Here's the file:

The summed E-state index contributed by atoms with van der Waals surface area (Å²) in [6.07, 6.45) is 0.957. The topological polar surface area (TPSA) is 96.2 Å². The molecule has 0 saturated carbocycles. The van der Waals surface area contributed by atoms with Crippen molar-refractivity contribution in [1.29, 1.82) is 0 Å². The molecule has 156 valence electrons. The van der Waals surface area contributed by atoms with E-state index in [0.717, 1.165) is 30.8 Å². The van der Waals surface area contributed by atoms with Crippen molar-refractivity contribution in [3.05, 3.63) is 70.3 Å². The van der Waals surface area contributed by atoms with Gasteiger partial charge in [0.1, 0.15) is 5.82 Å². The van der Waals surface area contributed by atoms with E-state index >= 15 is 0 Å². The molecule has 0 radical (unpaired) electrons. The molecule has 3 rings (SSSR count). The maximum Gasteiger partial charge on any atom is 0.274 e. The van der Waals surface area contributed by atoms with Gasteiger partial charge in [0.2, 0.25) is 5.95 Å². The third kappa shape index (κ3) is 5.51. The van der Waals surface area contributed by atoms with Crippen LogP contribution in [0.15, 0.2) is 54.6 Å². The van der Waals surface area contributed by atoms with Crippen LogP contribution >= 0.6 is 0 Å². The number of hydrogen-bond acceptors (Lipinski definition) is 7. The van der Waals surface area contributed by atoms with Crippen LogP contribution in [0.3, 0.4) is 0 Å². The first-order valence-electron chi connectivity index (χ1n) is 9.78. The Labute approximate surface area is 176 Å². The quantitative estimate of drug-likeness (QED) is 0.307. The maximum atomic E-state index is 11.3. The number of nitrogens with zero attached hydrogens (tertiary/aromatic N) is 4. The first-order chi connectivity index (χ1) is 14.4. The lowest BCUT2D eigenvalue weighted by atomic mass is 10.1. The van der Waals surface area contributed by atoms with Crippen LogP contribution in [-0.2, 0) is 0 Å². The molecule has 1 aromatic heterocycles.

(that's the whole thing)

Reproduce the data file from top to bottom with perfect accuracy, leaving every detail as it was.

The summed E-state index contributed by atoms with van der Waals surface area (Å²) in [6.07, 6.45) is 0.957. The topological polar surface area (TPSA) is 96.2 Å². The molecule has 0 saturated carbocycles. The van der Waals surface area contributed by atoms with Crippen molar-refractivity contribution in [1.29, 1.82) is 0 Å². The molecule has 156 valence electrons. The van der Waals surface area contributed by atoms with E-state index in [0.717, 1.165) is 30.8 Å². The van der Waals surface area contributed by atoms with Crippen molar-refractivity contribution in [3.05, 3.63) is 70.3 Å². The van der Waals surface area contributed by atoms with Gasteiger partial charge in [0.1, 0.15) is 5.82 Å². The van der Waals surface area contributed by atoms with E-state index >= 15 is 0 Å². The molecule has 0 radical (unpaired) electrons. The molecule has 3 rings (SSSR count). The maximum Gasteiger partial charge on any atom is 0.274 e. The van der Waals surface area contributed by atoms with Gasteiger partial charge in [0.2, 0.25) is 5.95 Å². The third kappa shape index (κ3) is 5.51. The van der Waals surface area contributed by atoms with Crippen LogP contribution in [0.15, 0.2) is 54.6 Å². The van der Waals surface area contributed by atoms with Crippen LogP contribution >= 0.6 is 0 Å². The number of hydrogen-bond acceptors (Lipinski definition) is 7. The van der Waals surface area contributed by atoms with Crippen LogP contribution in [0.3, 0.4) is 0 Å². The first-order valence-electron chi connectivity index (χ1n) is 9.78. The Labute approximate surface area is 176 Å². The quantitative estimate of drug-likeness (QED) is 0.307. The maximum atomic E-state index is 11.3. The number of nitrogens with zero attached hydrogens (tertiary/aromatic N) is 4. The first-order chi connectivity index (χ1) is 14.4. The lowest BCUT2D eigenvalue weighted by atomic mass is 10.1. The van der Waals surface area contributed by atoms with Crippen LogP contribution in [-0.2, 0) is 0 Å². The molecule has 1 aromatic heterocycles.